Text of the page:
Kinney's message is that the new exchange offers the biggest liquidity pool in the world, access to four of the world's biggest securities markets — NYSE, NYSE Arca, Euronext and Alternext — and a multitude of tradeable products. Working more closely with Asia is a priority and the NYSE has just been given the go-ahead for a representative office in Beijing, which controls the Shanghai and Hong Kong exchanges. Kinney explains: 'We really are at the beginning of creating a truly global marketplace and this merger is the first step towards achieving that. Companies listing here in Paris will eventually have access to other, cross-border products. There is a growing acceptance that there will be harmonisation of regulatory regimes for exchanges and their customers.'
Early fears that the NYSE merger would export Sarbox to Europe are unfounded: 'Quite the reverse,' she claims In fact, having an alternative listing venue to the US was one of the drivers of the deal: it is transatlantic mergers such as NYSE-Euronext and the more recent one between Deutsche Borse and the International Securities Exchange which are forcing the pace of change.
Only a few weeks ago the US Securities and Exchange Commission hinted that it will look at introducing a new regime of 'mutual recognition' with other global financial watchdogs. Kinney wants mutual recognition of registration so that listings can be harmonised, allowing cross-border investors greater transparency. Talks are already taking place between the SEC and the College of Regulators, which overseas Euronext, about further harmonisation. For the first time, the SEC is also considering allowing the trading screens of foreign stock exchanges into the US, so long as it can secure reciprocity abroad. This is quite a volte-face: the SEC has been traditionally the most protectionist regulator of all, doing its utmost to keep other exchanges out of the US game.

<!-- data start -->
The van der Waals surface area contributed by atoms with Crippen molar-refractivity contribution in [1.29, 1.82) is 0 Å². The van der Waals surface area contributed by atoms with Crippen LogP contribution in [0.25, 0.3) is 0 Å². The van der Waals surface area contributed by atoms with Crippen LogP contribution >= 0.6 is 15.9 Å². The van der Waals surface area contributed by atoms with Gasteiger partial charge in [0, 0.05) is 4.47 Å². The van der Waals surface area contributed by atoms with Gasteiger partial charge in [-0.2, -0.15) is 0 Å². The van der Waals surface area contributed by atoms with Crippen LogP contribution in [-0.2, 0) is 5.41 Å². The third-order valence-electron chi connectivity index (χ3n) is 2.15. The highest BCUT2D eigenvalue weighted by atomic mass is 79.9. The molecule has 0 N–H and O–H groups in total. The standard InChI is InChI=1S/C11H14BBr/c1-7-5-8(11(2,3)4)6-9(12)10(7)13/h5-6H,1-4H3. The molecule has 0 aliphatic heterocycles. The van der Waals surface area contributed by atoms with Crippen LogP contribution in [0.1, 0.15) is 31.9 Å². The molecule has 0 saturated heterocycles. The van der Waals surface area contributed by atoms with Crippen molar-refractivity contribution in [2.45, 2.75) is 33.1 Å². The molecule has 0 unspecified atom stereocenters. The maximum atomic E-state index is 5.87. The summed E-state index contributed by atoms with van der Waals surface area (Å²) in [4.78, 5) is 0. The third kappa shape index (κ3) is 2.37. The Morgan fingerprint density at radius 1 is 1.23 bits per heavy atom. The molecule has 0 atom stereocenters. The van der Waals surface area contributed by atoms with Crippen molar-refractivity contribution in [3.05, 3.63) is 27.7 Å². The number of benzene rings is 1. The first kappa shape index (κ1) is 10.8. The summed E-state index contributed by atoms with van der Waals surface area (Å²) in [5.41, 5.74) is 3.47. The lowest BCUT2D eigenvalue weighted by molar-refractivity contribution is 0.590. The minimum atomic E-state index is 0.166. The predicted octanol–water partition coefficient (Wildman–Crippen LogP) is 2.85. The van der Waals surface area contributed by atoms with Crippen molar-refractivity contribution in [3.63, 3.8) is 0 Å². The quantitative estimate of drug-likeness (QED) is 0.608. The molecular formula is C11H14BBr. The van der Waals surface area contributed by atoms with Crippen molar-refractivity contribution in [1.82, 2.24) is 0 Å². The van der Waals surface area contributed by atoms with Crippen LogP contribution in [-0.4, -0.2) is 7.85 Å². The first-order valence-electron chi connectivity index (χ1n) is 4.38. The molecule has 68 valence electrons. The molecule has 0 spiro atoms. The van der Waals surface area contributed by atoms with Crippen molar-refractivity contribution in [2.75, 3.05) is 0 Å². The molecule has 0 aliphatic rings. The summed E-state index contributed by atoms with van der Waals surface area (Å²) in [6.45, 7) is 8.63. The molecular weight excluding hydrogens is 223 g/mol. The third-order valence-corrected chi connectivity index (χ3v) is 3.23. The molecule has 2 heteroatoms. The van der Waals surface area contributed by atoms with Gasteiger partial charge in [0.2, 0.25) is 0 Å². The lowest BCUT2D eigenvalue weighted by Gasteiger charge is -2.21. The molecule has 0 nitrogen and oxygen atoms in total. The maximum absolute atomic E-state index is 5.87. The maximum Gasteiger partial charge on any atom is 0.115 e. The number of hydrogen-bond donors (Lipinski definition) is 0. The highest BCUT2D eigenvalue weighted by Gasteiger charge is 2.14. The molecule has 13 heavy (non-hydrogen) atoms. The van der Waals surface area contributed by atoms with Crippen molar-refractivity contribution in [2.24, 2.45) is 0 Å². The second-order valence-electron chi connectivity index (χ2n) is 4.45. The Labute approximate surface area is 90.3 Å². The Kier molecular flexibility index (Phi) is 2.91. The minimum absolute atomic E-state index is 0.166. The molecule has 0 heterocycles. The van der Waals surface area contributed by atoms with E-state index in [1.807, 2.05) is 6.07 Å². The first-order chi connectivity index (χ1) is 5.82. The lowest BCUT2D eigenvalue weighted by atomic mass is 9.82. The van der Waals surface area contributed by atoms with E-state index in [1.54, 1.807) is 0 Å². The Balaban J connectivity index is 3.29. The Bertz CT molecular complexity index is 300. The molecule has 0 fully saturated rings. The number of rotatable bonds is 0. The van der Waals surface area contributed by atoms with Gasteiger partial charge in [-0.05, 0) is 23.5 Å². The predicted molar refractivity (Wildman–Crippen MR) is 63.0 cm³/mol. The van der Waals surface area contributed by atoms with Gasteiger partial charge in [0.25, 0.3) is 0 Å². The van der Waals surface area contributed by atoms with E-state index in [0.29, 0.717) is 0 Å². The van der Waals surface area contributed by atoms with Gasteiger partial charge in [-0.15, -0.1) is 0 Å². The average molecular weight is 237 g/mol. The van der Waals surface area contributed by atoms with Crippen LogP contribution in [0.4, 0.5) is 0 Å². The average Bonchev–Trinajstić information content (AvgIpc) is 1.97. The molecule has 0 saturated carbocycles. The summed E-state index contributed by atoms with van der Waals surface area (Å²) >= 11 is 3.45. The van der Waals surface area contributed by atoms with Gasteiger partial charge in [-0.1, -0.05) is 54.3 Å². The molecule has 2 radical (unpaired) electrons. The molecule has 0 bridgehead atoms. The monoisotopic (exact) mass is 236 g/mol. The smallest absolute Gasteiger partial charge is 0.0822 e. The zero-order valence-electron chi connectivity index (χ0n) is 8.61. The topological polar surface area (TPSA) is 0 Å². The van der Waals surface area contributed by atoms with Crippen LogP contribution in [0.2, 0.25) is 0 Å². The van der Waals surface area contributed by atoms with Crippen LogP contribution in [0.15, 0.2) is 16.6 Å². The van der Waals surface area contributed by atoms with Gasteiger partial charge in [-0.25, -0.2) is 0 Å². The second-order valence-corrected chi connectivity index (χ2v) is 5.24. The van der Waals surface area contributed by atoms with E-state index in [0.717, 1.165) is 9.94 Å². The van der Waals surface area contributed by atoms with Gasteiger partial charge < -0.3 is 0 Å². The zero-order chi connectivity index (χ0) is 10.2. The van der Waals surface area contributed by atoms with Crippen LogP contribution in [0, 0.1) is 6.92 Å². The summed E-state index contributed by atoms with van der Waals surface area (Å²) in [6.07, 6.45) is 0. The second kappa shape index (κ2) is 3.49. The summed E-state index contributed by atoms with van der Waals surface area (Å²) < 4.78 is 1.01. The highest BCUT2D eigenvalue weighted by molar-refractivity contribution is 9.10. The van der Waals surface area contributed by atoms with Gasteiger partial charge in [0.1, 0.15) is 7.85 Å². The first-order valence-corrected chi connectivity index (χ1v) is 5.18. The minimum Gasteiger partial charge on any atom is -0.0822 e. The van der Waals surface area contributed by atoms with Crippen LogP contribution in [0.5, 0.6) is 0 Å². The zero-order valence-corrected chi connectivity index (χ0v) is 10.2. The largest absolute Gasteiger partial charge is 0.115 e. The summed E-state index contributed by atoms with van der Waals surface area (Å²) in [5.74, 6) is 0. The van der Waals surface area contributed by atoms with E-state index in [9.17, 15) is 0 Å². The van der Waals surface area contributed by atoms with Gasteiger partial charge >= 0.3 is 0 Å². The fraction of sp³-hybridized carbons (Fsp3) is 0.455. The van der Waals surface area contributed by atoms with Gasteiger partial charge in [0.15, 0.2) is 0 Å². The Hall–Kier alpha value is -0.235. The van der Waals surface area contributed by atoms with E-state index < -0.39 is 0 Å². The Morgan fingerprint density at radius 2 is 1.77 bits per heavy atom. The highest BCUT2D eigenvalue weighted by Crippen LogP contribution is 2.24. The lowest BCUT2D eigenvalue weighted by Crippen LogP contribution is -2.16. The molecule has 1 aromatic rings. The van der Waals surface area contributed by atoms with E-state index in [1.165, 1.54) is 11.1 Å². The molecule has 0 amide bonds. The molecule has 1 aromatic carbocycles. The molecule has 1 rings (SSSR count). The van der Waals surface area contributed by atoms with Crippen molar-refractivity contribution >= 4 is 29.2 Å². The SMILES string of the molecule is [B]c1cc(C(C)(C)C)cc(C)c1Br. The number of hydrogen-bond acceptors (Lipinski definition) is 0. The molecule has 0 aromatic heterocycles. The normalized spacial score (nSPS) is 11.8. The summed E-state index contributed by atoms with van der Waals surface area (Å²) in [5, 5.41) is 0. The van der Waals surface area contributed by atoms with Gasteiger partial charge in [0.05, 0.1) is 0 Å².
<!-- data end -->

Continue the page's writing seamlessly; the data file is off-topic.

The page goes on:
On future consolidation, Kinney echoes Thain's view that a few big multi-product global exchanges will dominate, but that they will vary hugely in product diversity and geography. Project Turquoise, a group of investment banks led by Goldman Sachs which plans to spoil the monopolies of the exchanges, is dismissed as a minor irritation. 'There will always be groups challenging the status quo. We have to stay even more focused but these challenges support the case for further consolidation to keep trading costs low.'
While London is the NYSE–Euronext's main competitor for international listings it may yet also prove to be one of its preferred partners in the scramble for global hegemony. LSE chief executive Clara Furse has pulled off a clever tactical move by acquiring the Borsa Italiana, adding a third to the LSE's size and an important European bondtrading business.
But it is not the life-transforming deal that will ensure London survives as one of those big global players. Having brilliantly outwitted at least five suitors — including several overtures from Euronext — Furse still has Nasdaq holding a 22 per cent stake and snapping at her heels. NYSE–Euronext is the obvious buyer of the stock if Nasdaq becomes a seller. Kinney did not want to comment on that possibility, but it's bound to cross her mind as she gets her feet under her new desk in the rue Cambon.